January 28, 2012

Hallstatter Glacier, Austria retreat

Posted by Mauri Pelto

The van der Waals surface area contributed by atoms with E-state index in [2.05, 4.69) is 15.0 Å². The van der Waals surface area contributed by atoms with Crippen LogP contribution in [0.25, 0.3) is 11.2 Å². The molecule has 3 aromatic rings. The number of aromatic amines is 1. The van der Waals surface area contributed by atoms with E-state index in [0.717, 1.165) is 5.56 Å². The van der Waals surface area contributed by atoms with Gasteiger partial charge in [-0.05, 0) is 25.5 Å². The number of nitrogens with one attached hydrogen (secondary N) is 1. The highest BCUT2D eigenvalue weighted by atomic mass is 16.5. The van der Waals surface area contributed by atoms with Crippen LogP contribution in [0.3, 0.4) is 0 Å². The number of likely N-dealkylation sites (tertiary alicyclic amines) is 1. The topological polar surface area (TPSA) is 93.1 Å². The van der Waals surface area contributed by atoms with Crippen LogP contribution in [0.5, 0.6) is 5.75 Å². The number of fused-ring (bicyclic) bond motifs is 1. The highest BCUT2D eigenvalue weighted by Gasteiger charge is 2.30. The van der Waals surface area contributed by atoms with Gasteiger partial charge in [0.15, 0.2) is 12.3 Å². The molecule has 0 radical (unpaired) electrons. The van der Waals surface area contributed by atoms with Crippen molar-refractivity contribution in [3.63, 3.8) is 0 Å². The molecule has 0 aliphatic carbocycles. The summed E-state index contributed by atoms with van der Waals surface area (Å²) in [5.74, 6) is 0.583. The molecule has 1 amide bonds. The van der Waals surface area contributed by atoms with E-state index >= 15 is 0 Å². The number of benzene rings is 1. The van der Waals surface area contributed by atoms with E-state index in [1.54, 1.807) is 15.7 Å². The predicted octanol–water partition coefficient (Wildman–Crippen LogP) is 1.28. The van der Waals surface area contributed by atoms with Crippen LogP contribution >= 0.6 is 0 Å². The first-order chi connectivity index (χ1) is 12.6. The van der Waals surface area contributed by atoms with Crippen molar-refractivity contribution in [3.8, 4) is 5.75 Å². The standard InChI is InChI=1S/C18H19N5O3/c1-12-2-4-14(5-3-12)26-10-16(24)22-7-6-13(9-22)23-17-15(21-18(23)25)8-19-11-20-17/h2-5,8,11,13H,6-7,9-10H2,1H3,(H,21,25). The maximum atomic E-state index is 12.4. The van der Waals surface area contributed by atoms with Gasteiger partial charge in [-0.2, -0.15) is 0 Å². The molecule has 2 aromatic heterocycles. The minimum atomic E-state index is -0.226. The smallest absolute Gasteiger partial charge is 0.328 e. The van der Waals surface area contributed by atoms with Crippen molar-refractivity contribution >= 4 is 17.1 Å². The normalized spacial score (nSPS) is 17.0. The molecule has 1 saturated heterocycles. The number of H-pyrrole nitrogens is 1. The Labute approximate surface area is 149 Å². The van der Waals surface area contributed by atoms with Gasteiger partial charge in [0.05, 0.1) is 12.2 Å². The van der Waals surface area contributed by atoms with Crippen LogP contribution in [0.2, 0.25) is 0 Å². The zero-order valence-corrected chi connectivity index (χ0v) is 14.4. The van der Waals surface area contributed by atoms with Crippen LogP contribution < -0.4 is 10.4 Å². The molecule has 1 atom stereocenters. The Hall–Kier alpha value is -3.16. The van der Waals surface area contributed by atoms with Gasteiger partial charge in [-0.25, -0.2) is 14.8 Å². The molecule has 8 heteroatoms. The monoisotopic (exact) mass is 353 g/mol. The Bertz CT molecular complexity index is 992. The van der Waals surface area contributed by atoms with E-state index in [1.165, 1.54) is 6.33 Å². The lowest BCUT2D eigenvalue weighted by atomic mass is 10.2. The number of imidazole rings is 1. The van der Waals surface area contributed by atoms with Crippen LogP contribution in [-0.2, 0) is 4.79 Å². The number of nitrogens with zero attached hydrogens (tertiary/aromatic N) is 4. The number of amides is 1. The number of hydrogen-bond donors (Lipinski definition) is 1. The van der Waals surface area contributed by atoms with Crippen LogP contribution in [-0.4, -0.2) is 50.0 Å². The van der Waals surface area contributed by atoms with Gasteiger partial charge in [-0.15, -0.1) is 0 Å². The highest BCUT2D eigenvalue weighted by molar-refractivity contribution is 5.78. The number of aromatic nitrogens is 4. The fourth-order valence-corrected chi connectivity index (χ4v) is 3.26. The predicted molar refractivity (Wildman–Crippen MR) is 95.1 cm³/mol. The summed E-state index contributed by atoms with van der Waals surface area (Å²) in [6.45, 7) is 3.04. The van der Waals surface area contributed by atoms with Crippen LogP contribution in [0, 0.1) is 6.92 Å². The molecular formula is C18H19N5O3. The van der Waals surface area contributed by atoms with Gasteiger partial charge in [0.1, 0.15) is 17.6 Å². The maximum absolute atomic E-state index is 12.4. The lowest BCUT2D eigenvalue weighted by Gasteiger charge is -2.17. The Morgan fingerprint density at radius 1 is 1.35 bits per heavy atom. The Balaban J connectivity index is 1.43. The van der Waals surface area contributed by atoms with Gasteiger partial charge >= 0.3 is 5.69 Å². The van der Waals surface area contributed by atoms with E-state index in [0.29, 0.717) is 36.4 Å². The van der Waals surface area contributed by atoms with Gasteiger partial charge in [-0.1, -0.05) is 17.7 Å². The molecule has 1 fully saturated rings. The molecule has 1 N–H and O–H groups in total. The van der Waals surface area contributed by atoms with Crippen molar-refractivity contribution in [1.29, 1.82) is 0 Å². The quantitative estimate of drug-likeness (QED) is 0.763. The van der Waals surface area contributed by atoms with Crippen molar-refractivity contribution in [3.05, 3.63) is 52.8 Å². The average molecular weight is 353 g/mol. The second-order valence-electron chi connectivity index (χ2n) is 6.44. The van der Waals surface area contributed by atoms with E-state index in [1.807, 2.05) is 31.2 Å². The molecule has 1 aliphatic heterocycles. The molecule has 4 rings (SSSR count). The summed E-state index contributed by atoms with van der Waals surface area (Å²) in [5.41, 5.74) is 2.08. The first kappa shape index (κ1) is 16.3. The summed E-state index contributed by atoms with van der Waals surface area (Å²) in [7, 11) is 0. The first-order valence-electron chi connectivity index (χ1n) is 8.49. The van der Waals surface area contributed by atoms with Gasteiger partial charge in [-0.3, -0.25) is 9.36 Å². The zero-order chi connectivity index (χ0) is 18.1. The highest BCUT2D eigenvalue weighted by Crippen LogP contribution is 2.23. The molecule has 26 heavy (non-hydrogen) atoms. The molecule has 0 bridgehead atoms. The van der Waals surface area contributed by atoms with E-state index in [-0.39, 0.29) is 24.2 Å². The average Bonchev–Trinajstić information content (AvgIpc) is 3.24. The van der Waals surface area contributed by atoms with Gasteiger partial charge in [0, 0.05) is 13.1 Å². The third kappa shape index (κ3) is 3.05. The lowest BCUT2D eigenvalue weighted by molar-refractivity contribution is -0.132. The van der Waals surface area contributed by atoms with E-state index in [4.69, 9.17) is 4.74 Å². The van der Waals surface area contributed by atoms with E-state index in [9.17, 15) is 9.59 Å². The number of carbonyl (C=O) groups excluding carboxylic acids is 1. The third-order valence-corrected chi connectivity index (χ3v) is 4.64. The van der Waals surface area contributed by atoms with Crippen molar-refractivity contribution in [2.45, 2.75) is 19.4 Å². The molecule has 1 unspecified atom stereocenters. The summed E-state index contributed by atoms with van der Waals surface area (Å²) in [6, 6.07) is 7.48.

The Hallstatter Glacier (also sometimes called Dachstein Glacier along with the Gosau Glacier) is on the north slope of Dachstein an area of heavy recreational use. The result is good photographic records of glaciers change. This record combined with a recent cooperative project between University of Innsbruck, Blue Sky Weather Analysis and Energie AG Upper Austria provides a good snapshot of glacier change in northern Austria. The glacier begins at 2800 meters and descends to 2200 meters, image below from University of Innsbruck. This project has compiled the annual terminus change of the glacier from 1950-2007, in the image below. The retreat from 1950-1975 averaged 8 meters per year. A period of minor readvance from 1977-1991 occurred, followed by increasingly rapid retreat from 1992-2007 averaging over 10 meters per year in the last decade. Total retreat has been 350 meters from 1950-2007. Over the last century the change is chronicled in the two images, 1900 and 2007, from the Dachstein Project and the 2009 margin is traced in a Google Earth Image, blue line. This project was undertaken because of the importance of the glacier runoff to hydropower production along the Traun and Gosau Watersheds in particular. The change in terminus via mapping from 1969-2002 is evident in the Innsbruck image (2002), the Google Earth image is from 2009. There is thinning particularly of the width of the two main terminus tongues.The mass balance of the glacier has been measured since 2007, every year has had negative balances. In 2011 the snowline was again high, snowpack very limited at the end of the melt season which persisted into October. An Ikonos image from October 2, 2011 indicates that 30-35 percent of the glacier is snowcovered, this is the AAR and it needs to be at 60 for equilibrium.